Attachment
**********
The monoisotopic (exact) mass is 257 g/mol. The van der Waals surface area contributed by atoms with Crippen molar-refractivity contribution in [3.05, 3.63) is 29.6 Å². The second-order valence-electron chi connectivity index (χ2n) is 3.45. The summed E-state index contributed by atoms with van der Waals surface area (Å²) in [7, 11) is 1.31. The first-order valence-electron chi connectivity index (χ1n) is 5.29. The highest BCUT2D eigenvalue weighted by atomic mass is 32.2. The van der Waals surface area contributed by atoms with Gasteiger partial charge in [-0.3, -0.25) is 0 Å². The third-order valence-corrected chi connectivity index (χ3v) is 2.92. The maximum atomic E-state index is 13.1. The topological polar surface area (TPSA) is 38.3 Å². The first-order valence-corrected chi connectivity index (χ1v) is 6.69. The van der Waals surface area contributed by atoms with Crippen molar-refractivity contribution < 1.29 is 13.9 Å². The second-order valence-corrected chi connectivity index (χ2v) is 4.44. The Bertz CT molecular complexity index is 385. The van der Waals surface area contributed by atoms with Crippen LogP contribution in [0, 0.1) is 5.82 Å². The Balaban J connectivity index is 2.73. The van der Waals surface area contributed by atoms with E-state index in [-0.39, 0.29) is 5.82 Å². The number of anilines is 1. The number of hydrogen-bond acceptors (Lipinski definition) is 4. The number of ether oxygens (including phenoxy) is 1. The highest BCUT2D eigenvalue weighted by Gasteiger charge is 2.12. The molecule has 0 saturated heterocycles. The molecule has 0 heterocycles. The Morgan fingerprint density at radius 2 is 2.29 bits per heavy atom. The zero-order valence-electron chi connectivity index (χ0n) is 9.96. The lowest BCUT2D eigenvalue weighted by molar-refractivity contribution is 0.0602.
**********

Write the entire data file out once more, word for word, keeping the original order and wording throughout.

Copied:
The monoisotopic (exact) mass is 257 g/mol. The van der Waals surface area contributed by atoms with Crippen molar-refractivity contribution in [3.05, 3.63) is 29.6 Å². The second-order valence-electron chi connectivity index (χ2n) is 3.45. The summed E-state index contributed by atoms with van der Waals surface area (Å²) in [7, 11) is 1.31. The first-order valence-electron chi connectivity index (χ1n) is 5.29. The highest BCUT2D eigenvalue weighted by atomic mass is 32.2. The van der Waals surface area contributed by atoms with Gasteiger partial charge in [-0.3, -0.25) is 0 Å². The third-order valence-corrected chi connectivity index (χ3v) is 2.92. The maximum atomic E-state index is 13.1. The topological polar surface area (TPSA) is 38.3 Å². The first-order valence-corrected chi connectivity index (χ1v) is 6.69. The van der Waals surface area contributed by atoms with Crippen molar-refractivity contribution < 1.29 is 13.9 Å². The second-order valence-corrected chi connectivity index (χ2v) is 4.44. The Bertz CT molecular complexity index is 385. The van der Waals surface area contributed by atoms with Crippen LogP contribution in [0, 0.1) is 5.82 Å². The Balaban J connectivity index is 2.73. The van der Waals surface area contributed by atoms with E-state index in [-0.39, 0.29) is 5.82 Å². The number of anilines is 1. The number of hydrogen-bond acceptors (Lipinski definition) is 4. The number of ether oxygens (including phenoxy) is 1. The highest BCUT2D eigenvalue weighted by Gasteiger charge is 2.12. The molecule has 0 saturated heterocycles. The molecule has 0 heterocycles. The Morgan fingerprint density at radius 2 is 2.29 bits per heavy atom. The zero-order valence-electron chi connectivity index (χ0n) is 9.96. The lowest BCUT2D eigenvalue weighted by molar-refractivity contribution is 0.0602.